Superannuation, Tax

Earnings tax to affect 500,000

Superannuation earnings tax

The number of superannuation fund members impacted by changes to earnings tax will be six times larger than predicted without indexation.

The number of people who will be impacted by government plans to introduce a 30 per cent tax rate on the earnings of superannuation balances above $3 million could be more than six times larger than predicted if the move is not indexed, according to the Financial Services Council (FSC).

After analysing ATO data, the FSC found 526,000 current superannuation members will be negatively impacted by the change put forward by the government last week, which would double the 15 per cent tax rate applied to earnings generated by that part of a super balance that was above the $3 million threshold.

“If the government does not index the proposed $3 million superannuation balance cap, 500,000 Australian taxpayers will breach the cap in their life and face a 30 per cent earnings tax, including 204,000 Australians under the age of 30,” FSC chief executive Blake Briggs said.

The modelling, which considered the growth in superannuation for a number of age-based cohorts until age 65 based on the rate of inflation, investment returns, tax on earnings, fees and nominal salary growth, found an additional 135,541 fund members between 30 and 34 would be impacted by the new tax by the age of 65.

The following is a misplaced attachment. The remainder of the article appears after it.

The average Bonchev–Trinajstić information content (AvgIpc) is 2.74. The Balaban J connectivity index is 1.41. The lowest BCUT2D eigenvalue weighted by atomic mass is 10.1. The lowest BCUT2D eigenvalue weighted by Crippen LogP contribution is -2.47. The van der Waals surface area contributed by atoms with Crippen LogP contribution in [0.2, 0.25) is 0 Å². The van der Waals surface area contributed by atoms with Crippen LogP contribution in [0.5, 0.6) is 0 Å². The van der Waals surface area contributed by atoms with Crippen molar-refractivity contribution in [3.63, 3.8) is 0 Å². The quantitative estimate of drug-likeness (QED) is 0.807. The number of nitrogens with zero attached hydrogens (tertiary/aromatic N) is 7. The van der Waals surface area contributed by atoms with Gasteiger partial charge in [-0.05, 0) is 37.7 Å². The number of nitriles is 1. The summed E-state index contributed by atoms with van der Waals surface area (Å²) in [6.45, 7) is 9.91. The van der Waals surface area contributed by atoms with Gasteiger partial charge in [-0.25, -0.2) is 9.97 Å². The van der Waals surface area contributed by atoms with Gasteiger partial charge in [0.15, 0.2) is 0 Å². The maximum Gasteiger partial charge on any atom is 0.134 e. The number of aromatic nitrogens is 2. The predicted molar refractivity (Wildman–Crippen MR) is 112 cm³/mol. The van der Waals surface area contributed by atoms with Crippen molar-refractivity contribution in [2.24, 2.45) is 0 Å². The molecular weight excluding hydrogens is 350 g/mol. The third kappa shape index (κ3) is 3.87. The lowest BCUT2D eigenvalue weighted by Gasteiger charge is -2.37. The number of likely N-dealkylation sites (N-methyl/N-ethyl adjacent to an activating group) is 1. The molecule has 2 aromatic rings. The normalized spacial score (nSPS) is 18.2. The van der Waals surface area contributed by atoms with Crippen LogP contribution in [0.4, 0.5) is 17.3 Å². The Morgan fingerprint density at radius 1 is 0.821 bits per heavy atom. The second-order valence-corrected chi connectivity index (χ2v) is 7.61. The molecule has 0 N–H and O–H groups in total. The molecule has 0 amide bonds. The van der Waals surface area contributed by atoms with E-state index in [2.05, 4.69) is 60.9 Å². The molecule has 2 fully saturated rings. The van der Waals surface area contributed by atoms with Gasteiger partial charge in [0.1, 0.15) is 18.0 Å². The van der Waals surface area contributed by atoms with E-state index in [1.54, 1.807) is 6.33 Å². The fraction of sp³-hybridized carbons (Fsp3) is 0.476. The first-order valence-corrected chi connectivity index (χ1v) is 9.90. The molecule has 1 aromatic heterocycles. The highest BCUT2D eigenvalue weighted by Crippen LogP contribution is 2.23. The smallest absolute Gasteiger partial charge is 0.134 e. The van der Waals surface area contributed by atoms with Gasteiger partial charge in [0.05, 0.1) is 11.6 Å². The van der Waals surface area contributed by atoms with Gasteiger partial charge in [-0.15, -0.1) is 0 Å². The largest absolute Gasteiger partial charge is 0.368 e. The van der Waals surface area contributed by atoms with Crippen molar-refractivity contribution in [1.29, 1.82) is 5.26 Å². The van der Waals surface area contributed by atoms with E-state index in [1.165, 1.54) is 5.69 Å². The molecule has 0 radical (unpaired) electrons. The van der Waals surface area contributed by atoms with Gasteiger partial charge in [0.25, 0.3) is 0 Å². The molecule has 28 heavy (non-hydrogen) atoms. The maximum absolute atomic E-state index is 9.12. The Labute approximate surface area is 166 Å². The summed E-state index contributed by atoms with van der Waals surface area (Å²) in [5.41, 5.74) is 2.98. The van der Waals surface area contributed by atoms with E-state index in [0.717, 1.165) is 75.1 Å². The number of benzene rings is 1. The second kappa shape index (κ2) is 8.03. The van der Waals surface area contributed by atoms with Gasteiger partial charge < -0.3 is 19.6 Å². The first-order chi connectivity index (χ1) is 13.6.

“Five hundred thousand impacted Australians is over six times the current government estimates, which only takes into account balances that are currently over $3 million,” the FSC said.

“Leaving the cap stuck at $3 million will mean that in today’s dollars a 30-year-old will have a real cap of around $1 million, calling into question the intergenerational fairness of an unindexed cap.

“Caps in the superannuation system are indexed to ensure generational fairness, so that each generation gets the same outcomes and benefits from the superannuation system.”

The council noted it was possible for a 25-year-old earning $100,000 as an IT professional with a current superannuation balance of $35,000 to reach the $3 million threshold by the time they retire at age 65 and the same to occur for a 45-year-old school principal earning $150,000 and with a current super balance of $650,000.

Alongside the lack of indexation, it stated it would also be working with Treasury on further issues, including the proposed tax’s interaction with the transfer balance cap, how investment earnings will be calculated and whether they will be applied to unrealised gains, the impact on super fund members in accumulation phase who can’t adjust their super balances and how contributions from structured settlements on personal injuries will be treated.

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